Organic Matters

Heaven Wade ‘21 outside Ebaugh Laboratories

Heaven Wade ‘21 always knew she wanted to go into the medical field to help people — but she is “not a fan of blood,” so she wisely directed her academic career into research. Lab technician and research assistant positions in her hometown of Chicago are high on her post-graduation list of careers.

At Denison, Wade found her academic home in the biochemistry department. And she especially appreciates the teaching style of Professor Joe Reczek, or “Dr. Joe,” as she calls him.

“Usually in chemistry, we learn all about the discoveries of people who came before us. Dr. Joe makes it exciting by adding new components. He helps us organize our materials in fun ways - like talking about Mama bear and Papa bear.” (Side note, Dr. Joe is a proud papa himself, it’s not too surprising that he incorporates these sorts of references in his lectures.)

Wade’s favorite class? Advanced Organic Chemistry. “We go over the fundamentals, adding a new layer and really getting into the synthesis of the organic materials,” she says. “And we do a lot of interesting labs, plus create our own research experiment at the end of the year.”

During Wade’s senior research project on donor-acceptor columnar liquid crystal, she learned new skills to prepare her for a career in research. “I was able to learn how to use complex machines such as NMR (Nuclear magnetic resonance spectroscopy) and DSC (Differential scanning calorimetry). I’m also able to carry out the skills I gained from previous chemistry classes and apply them to my research.”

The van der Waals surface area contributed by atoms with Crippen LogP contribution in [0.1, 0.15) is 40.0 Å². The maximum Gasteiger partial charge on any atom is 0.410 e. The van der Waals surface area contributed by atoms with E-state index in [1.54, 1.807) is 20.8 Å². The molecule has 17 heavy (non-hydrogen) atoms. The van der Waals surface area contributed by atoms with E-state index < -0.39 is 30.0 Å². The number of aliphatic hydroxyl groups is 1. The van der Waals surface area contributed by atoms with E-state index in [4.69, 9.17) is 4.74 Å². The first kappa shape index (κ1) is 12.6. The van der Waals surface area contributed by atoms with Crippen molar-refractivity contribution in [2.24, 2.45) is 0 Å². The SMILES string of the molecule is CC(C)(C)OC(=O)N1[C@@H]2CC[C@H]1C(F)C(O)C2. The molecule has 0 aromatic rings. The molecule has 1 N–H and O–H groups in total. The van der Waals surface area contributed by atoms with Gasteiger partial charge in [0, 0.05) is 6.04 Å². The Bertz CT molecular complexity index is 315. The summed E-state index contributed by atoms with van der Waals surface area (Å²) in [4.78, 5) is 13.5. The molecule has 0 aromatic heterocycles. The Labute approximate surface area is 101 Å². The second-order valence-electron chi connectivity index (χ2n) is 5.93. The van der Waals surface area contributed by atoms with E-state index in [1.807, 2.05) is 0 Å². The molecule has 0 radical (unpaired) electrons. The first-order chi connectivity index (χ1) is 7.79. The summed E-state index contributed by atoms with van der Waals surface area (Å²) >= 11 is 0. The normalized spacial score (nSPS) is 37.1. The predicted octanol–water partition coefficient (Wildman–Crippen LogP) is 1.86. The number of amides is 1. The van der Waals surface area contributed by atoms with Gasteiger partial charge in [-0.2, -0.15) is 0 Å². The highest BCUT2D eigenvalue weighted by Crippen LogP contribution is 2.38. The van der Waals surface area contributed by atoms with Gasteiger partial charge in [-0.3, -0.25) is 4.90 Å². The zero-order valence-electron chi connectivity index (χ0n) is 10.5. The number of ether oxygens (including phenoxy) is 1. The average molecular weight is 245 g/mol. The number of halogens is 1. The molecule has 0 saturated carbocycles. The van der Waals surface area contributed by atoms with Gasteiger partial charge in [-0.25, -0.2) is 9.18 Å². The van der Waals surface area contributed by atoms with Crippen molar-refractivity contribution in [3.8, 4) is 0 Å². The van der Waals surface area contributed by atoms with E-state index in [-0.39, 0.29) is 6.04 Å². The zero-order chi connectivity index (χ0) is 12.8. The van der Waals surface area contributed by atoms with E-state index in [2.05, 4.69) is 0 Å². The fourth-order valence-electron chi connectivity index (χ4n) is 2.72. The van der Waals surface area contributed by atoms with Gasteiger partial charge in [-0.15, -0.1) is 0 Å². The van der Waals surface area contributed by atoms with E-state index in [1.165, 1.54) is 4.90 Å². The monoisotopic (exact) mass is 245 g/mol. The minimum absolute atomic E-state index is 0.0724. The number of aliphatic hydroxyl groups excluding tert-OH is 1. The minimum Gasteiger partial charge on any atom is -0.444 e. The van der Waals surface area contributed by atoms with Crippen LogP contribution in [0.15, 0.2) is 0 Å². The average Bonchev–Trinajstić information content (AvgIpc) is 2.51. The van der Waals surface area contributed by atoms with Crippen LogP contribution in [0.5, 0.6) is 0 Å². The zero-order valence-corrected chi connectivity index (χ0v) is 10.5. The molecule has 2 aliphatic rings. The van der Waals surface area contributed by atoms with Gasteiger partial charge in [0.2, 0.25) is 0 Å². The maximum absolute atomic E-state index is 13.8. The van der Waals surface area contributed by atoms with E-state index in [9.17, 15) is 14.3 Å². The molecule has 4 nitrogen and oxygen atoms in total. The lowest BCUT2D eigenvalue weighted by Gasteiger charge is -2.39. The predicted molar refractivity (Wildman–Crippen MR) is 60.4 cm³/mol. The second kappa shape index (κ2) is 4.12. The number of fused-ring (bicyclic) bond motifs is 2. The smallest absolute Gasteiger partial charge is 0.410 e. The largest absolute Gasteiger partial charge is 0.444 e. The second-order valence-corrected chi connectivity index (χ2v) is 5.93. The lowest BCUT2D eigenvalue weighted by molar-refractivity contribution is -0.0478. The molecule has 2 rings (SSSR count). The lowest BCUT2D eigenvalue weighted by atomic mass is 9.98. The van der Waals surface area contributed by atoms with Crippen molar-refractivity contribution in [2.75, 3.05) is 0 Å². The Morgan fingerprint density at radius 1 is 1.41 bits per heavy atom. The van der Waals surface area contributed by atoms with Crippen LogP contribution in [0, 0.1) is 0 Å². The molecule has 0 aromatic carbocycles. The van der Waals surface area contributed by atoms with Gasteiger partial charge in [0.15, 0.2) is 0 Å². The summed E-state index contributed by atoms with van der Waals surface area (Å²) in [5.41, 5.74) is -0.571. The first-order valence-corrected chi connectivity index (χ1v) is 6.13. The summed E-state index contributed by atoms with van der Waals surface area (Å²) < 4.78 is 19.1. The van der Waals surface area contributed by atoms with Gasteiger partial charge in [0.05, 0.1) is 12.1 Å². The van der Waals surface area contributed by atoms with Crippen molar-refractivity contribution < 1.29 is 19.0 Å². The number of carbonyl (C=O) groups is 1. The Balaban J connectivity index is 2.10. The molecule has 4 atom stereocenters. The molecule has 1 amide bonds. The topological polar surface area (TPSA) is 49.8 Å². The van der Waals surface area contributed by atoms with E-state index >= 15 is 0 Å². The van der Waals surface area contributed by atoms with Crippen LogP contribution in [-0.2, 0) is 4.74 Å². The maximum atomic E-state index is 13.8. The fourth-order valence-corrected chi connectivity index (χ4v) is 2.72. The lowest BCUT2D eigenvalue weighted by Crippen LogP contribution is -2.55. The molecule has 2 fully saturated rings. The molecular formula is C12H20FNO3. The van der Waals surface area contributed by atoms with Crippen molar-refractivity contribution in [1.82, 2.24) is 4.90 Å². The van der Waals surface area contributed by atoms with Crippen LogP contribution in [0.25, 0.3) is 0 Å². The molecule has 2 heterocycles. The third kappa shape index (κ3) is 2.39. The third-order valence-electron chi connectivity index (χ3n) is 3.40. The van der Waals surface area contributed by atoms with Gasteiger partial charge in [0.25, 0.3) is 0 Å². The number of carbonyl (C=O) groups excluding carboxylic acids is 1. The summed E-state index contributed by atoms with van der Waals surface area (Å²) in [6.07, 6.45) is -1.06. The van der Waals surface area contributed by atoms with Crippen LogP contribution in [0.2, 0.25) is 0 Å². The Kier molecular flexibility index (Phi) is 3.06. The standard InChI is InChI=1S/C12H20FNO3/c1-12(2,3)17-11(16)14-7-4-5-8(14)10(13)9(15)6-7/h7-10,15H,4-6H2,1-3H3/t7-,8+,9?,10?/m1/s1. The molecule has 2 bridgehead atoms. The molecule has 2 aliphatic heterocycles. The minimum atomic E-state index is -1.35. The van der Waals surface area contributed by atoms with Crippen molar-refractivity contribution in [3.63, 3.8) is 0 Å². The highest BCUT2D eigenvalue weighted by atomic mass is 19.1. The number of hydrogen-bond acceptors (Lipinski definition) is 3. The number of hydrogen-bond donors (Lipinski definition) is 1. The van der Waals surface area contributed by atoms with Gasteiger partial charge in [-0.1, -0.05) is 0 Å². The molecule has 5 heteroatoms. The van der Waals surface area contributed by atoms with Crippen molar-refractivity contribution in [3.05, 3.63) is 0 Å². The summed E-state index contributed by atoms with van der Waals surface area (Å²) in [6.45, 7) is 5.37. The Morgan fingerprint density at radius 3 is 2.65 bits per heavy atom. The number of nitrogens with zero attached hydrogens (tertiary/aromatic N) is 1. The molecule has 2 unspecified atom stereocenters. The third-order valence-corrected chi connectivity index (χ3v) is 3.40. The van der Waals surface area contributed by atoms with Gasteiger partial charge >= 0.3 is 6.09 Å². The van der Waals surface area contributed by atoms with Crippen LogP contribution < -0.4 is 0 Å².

On Being a Student of Color in a Natural Sciences Discipline

As a Black biochemistry major herself, Wade would like to see more Black and brown students in her cohort.

“It can be discouraging not to see people like you in the department, but I found some great professors, like Dr. Joe and Dr. Edwards who I could talk to when I doubted my path.”

“Students might get intimidated because they might not have the right chemistry background — but everyone has been there,” she says. “You’re going to make mistakes. Chemistry was not built on perfection, that’s why we’re still learning. As long as you get general concepts you’ll be fine.”

So Wade took the initiative to organize and co-found a new student organization, BLASS: the Black, Latinx, and Asian Science Society. The group hosts different programs each month, holds panels, highlights women, and collaborates with the Knowlton Career Center for GRE prep, MCAT prep and information on building scientific résumés.

She has plenty of background knowledge in running a student organization, Wade is the Chief Minister of Denison’s Black Student Union. “I don’t only focus on Black issues because at BSU we need to support all cultures and fight for the justice that they deserve.”

Like in her efforts with BLASS and BSU, Wade’s three-year position as a residence hall community advisor is built on “talking to people and helping them grow.”

“It’s challenging because you put a lot of time and effort into building community on the floor - but it’s rewarding to watch my residents grow and change.”

April 26, 2021